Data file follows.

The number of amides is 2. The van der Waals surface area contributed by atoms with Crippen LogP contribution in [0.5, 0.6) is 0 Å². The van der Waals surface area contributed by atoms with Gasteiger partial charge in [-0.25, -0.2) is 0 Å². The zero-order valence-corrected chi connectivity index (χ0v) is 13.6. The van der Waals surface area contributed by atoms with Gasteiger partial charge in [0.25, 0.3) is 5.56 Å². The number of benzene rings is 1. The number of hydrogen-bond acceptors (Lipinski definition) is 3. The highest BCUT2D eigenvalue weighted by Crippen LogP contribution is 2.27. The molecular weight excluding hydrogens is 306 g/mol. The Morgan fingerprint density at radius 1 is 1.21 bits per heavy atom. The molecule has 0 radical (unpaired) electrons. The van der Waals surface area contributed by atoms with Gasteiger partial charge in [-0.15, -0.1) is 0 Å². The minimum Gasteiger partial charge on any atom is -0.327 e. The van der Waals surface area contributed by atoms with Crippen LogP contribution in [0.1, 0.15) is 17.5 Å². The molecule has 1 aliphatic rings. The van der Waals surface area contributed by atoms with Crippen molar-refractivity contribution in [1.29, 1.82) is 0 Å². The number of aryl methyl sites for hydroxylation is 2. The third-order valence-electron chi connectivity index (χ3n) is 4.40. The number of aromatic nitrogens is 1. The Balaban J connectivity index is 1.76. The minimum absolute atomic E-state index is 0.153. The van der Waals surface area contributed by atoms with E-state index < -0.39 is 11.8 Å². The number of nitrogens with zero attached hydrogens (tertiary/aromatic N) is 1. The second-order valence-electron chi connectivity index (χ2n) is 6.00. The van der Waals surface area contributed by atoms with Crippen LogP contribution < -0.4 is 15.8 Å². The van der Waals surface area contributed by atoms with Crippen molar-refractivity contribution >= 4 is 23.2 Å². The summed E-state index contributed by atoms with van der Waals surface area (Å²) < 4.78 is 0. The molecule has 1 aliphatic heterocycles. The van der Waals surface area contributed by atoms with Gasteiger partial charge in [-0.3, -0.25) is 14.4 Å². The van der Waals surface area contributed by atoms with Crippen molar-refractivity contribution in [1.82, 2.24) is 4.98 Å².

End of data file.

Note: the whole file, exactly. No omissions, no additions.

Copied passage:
The number of amides is 2. The van der Waals surface area contributed by atoms with Crippen LogP contribution in [0.5, 0.6) is 0 Å². The van der Waals surface area contributed by atoms with Gasteiger partial charge in [-0.25, -0.2) is 0 Å². The zero-order valence-corrected chi connectivity index (χ0v) is 13.6. The van der Waals surface area contributed by atoms with Gasteiger partial charge in [0.25, 0.3) is 5.56 Å². The number of benzene rings is 1. The number of hydrogen-bond acceptors (Lipinski definition) is 3. The highest BCUT2D eigenvalue weighted by Crippen LogP contribution is 2.27. The molecular weight excluding hydrogens is 306 g/mol. The Morgan fingerprint density at radius 1 is 1.21 bits per heavy atom. The molecule has 0 radical (unpaired) electrons. The van der Waals surface area contributed by atoms with Gasteiger partial charge in [-0.15, -0.1) is 0 Å². The minimum Gasteiger partial charge on any atom is -0.327 e. The van der Waals surface area contributed by atoms with Crippen LogP contribution in [0.1, 0.15) is 17.5 Å². The molecule has 1 aliphatic rings. The van der Waals surface area contributed by atoms with Crippen molar-refractivity contribution in [1.29, 1.82) is 0 Å². The number of aryl methyl sites for hydroxylation is 2. The third-order valence-electron chi connectivity index (χ3n) is 4.40. The number of aromatic nitrogens is 1. The Balaban J connectivity index is 1.76. The minimum absolute atomic E-state index is 0.153. The van der Waals surface area contributed by atoms with E-state index < -0.39 is 11.8 Å². The number of nitrogens with zero attached hydrogens (tertiary/aromatic N) is 1. The second-order valence-electron chi connectivity index (χ2n) is 6.00. The van der Waals surface area contributed by atoms with Crippen LogP contribution < -0.4 is 15.8 Å². The van der Waals surface area contributed by atoms with Crippen molar-refractivity contribution >= 4 is 23.2 Å². The summed E-state index contributed by atoms with van der Waals surface area (Å²) < 4.78 is 0. The molecule has 1 aliphatic heterocycles. The van der Waals surface area contributed by atoms with Gasteiger partial charge in [-0.3, -0.25) is 14.4 Å². The van der Waals surface area contributed by atoms with Crippen molar-refractivity contribution in [1.82, 2.24) is 4.98 Å².